Dear Senator Tester:

Thank you for presenting your Forest Jobs and Recreation Act to the public at Troy, yesterday. I appreciated being able to shake your hand and speak to you briefly after the presentation. I wish that you would have permitted open public comment and questions.

As I told you yesterday: I am opposed to the Act.

One thing that was conspicuous to me yesterday, was the apparent total absence and participation of the Forest Service. Virtually all of the proposed actions contained in the Act are on Forest Service lands. But there was no presentation by, or even apparent presence of, Forest Service personnel. I found that strange, indeed.

All of the objectives, allocations, directions and proposed actions in your Act, on the Kootenai National Forest, take place on the Troy Ranger District. There are five ranger districts on the Kootenai National Forest. The planning and management direction for all of those ranger districts, including the Troy Ranger District, is, or was, developed and contained in the Forest Plan for the Kootenai National Forest, completed in 1987. Does your Act, and the planning processes used on the Troy District follow closely the direction contained in the Forest Plan?

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Mullah Salazar Tampers Some More

Secretary of the Interior Ken Salazar yesterday announced [here] an allowable cut target for 2010 for Oregon O&C lands managed by the Bureau of Land Management. The new cut target is 200 million board feet, approximately the same quantity offered annually from 2005 through 2008.

Salazar’s announcement follows his July bombshell when he withdrew the Western Oregon Plan Revision (WOPR) for those same lands.

In July Salazar vacated the WOPR and the Northern Spotted Owl Recovery Plan (NSORP) for political reasons. Both plans had been adopted in 2008 after years of effort, including thousands of man-hours, millions of dollars, and full and comprehensive public review and comment.

According to a July 12 press release [here], Salazar nixed those plans because Bush Administration officials allegedly “tampered” with the NSORP:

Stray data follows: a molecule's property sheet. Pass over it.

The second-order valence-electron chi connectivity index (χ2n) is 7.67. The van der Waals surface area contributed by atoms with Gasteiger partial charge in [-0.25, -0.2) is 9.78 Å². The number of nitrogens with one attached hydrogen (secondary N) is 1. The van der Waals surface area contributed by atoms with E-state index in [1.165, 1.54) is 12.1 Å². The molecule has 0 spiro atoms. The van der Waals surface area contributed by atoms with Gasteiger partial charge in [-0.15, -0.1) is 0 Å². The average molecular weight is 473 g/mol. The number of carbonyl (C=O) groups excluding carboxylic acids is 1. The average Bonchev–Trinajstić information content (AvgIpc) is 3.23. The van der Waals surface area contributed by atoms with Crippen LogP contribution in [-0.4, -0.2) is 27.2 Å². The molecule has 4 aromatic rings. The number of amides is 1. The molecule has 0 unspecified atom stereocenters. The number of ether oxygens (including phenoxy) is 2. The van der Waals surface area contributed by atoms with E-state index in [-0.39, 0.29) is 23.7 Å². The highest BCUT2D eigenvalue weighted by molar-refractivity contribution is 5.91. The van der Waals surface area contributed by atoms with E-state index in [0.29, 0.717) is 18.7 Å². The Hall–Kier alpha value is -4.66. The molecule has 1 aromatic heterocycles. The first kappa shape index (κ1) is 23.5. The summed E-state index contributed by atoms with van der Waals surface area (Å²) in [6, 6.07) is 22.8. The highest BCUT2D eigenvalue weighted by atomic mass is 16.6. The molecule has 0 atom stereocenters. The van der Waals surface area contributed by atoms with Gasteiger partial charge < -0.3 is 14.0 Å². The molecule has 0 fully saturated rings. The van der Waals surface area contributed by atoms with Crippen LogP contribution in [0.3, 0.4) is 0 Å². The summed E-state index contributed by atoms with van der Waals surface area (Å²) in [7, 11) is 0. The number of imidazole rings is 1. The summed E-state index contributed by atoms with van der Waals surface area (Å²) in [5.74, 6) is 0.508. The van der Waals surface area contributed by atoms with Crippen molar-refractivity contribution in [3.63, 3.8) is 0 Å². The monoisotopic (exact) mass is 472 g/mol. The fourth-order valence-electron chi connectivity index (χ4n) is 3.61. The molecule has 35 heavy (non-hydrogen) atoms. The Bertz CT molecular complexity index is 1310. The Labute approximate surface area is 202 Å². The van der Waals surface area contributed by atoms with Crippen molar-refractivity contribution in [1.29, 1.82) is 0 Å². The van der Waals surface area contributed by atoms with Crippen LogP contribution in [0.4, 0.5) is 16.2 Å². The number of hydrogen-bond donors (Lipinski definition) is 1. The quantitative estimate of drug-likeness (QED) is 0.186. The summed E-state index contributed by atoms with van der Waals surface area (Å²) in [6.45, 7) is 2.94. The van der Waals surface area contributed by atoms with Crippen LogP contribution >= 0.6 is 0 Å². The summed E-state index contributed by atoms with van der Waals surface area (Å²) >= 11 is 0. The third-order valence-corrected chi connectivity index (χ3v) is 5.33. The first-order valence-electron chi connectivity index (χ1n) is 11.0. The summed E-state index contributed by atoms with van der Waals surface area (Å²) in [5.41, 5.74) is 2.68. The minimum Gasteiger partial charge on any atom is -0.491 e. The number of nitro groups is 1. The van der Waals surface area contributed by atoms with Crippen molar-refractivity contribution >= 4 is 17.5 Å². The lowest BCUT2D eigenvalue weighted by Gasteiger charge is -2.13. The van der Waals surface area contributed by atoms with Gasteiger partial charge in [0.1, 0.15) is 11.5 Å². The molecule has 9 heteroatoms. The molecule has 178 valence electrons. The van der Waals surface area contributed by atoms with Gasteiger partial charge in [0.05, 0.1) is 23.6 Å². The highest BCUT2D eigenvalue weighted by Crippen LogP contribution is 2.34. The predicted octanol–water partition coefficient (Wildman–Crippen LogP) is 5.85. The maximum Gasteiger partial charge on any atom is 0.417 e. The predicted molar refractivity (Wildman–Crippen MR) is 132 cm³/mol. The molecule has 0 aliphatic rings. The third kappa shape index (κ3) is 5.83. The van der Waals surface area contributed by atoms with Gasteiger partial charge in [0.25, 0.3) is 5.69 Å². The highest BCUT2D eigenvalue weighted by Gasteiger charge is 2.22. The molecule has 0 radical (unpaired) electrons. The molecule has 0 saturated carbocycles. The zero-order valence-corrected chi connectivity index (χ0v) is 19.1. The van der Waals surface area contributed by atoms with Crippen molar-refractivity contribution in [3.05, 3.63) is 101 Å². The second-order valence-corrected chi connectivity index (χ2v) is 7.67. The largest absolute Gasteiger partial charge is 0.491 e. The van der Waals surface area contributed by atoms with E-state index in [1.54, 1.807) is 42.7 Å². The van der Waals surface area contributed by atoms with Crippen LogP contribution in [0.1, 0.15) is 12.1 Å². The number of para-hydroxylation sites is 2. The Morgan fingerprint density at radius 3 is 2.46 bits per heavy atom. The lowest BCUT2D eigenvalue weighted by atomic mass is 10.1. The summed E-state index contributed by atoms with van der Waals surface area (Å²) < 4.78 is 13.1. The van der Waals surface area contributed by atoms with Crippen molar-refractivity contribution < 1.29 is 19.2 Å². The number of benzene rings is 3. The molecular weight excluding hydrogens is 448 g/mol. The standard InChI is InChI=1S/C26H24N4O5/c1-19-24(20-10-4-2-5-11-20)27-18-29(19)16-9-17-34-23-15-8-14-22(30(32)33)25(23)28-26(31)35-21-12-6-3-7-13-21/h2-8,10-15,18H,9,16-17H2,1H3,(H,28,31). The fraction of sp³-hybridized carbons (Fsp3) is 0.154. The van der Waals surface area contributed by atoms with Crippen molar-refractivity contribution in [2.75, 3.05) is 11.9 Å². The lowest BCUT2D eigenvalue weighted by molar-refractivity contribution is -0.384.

Assistant Secretary for Fish, Wildlife and Parks Thomas Strickland said that the federal government will ask the District Court to vacate the Fish and Wildlife Service’s 2008 revision of the critical habitat for the spotted owl, on which the WOPR was in part based, because Interior’s Inspector General determined that the decisionmaking process for the owl’s recovery plan was potentially jeopardized by improper political influence.

However, Salazar’s withdrawal of those plans was politically motivated and represents the most egregious political tampering imaginable.

Some background. The northern spotted owl was listed as endangered species in 1990. Finally, 18 years later, a recovery plan was presented in May 2008 after the USFWS was forced to do so by court order. The reason given by the USFWS for NOT creating a recovery plan in all those years, something required within 3 years of listing under the Endangered Species Act, was that the Northwest Forest Plan satisfied that requirement. From the USFWS Press Release that accompanied the 2008 The Northern Spotted Owl Recovery Plan (NSORP):

A draft recovery plan for the northern spotted owl was completed in 1992 but not finalized due to the development of the Northwest Forest Plan, which amended 26 land and resource management plans (LRMPs) of the U.S. Forest Service and Bureau of Land Management. These LRMPs serve as the basis of conservation for a wide variety of species, including the northern spotted owl. The draft recovery plan released today builds on the Forest Plan and solely addresses the recovery needs of the northern spotted owl.

The Northwest Forest Plan has been a catastrophic failure. Spotted owl populations have declined 60 percent or more, old-growth habitat has been incinerated in megafires, and the economy of the region, especially the rural economy, has been decimated. Absolutely no good has come from the Northwest Forest Plan. The years of suffering and tragedy associated have been a monumental waste.